That horse has left the barn.

          Executions are all over the web.

          Personally, I favor keeping them alive until someone on the outside needs an organ.

          (Yeah, Larry Niven covered the problems with that.)

          Reply
      3. B. McLeod

        When murder courts were established in the agora, a prime consideration was to displace the blood feud with a state-administered response that would be more conducive to the public peace, and less disruptive to society at large. In essence, “vengeance is mine,” sayeth the state. A more efficient and public execution process could operate in furtherance of the policy goal of dissuading private revenge killings. It could be done as the Chinese do it (single bullet at the base of the skull) and the condemned person would suffer no pain, due to the severing of the spinal cord.

        Reply
  2. Erik H

    Every day, literally thousands of people undergo painless general anesthesia in surgery, in which a bunch of highly trained doctors try hard to KEEP them from dying while unconscious. It strains credulity to imagine that we can’t manage to make people unconscious before we kill them, if we want to.

    Torture during death is completely horrific. If you read about another country doing it it would be horrific then too, but it’s even worse when it’s the USA.

    I do not understand how this could be acceptable. I suspect this is, as noted, a (inappropriate) reaction to other protests, a la “you told us we couldn’t use XXX method, and you thought we would have to stop killing people, guess we showed you”. But that’s warlord-level BS, not USSC stuff…. I hoped.

    Reply
  3. Tim

    I was good with you right up until the update, which is “asinine bullshit.” An equally cursory search of the web as the one performed about the efficacy of pentobarbital would have also pointed out that every manufacturer of pentobarbital refuses to supply it to states for use in executions. Irick’s case is troubling enough. It didn’t need an update that makes people stupider for having read it.

    Reply
    1. SHG

      The update wasn’t to suggest that the manufacturer was willing to sell pentobarbital, but that it exists and is otherwise readily available. Withholding drugs from state for executions has been promoted as a means of ending capital punishment. The point in raising it here is that the execution was carried out anyway, without the benefit of pentobarbital resulting in Irick’s execution being torture.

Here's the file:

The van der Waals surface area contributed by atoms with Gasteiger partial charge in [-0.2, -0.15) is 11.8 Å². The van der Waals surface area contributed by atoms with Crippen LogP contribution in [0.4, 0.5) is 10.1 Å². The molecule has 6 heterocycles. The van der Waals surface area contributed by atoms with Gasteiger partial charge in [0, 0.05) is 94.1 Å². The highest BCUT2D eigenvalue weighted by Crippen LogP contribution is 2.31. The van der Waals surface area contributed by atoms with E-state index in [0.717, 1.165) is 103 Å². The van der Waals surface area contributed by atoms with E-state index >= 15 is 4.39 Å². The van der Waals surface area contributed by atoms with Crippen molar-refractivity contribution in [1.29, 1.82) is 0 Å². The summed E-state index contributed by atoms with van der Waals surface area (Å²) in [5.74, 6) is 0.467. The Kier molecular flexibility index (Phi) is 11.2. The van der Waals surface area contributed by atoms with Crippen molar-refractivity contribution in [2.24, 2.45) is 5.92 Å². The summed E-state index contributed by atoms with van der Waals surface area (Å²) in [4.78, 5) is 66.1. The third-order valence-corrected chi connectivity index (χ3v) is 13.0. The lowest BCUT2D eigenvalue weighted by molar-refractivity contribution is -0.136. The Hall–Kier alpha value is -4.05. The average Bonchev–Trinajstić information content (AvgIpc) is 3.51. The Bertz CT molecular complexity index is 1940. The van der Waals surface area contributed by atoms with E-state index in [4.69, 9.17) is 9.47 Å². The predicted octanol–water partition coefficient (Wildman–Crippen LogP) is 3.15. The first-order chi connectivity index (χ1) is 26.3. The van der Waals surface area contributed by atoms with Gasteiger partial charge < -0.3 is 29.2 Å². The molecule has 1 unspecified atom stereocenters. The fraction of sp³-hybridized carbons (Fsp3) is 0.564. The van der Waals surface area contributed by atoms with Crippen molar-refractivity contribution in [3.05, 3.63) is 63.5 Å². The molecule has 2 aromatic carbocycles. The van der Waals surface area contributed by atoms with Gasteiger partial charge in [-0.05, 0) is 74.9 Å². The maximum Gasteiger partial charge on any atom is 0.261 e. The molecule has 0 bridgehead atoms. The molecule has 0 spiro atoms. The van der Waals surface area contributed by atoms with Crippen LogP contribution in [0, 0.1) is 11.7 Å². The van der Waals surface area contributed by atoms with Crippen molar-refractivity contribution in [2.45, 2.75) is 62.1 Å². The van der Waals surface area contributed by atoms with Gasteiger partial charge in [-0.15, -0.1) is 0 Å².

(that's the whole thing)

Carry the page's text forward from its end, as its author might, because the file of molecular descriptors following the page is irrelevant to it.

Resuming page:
Reply
  4. B. McLeod

    I’m sure you can’t give vet medications to people. It wouldn’t be safe, you know. And we’re all on to making this look like a medical procedure, because reasons. We should just go to the Chinese method, a single bullet fired pointblank at the base of the skull, and charge the convict’s estate for the bullet.

    Reply
  5. Leo MD

    based on my medical experience there is potentially a huge range of effective doses of midazolam which is a sedative NOT an anesthetic . I know that for safety reasons I have to titrate from low doses up to where I get to the desired level of sedation so that I don’t cause a respiratory arrest and then have to resuscitate the patient
    I suspect that the protocols specify a fixed dose rather than allowing the executioner the ability to titrate the dose

    Reply
    1. LocoYokel

      Good, finally an MD I can ask this question of.

      I have heard about dosing execution drugs based on the standard factors. Would it not be better just to dose the sedatives and anesthetics at some multiple of the LD50, say 4X or higher? They are being executed anyway so why the concern about overdosing? Just give enough to ensure the effect desired and if it also happens to be a lethal dose I would think that would be a bonus in this specific circumstance.

      Reply
  6. Leo MD

    there is a wikipedia page “Lethal Injection”
    none of the protocals they survey mention titrating tdrug(s) to effect which I think is the weakness.
    there are a number of references which I have not examined

    Reply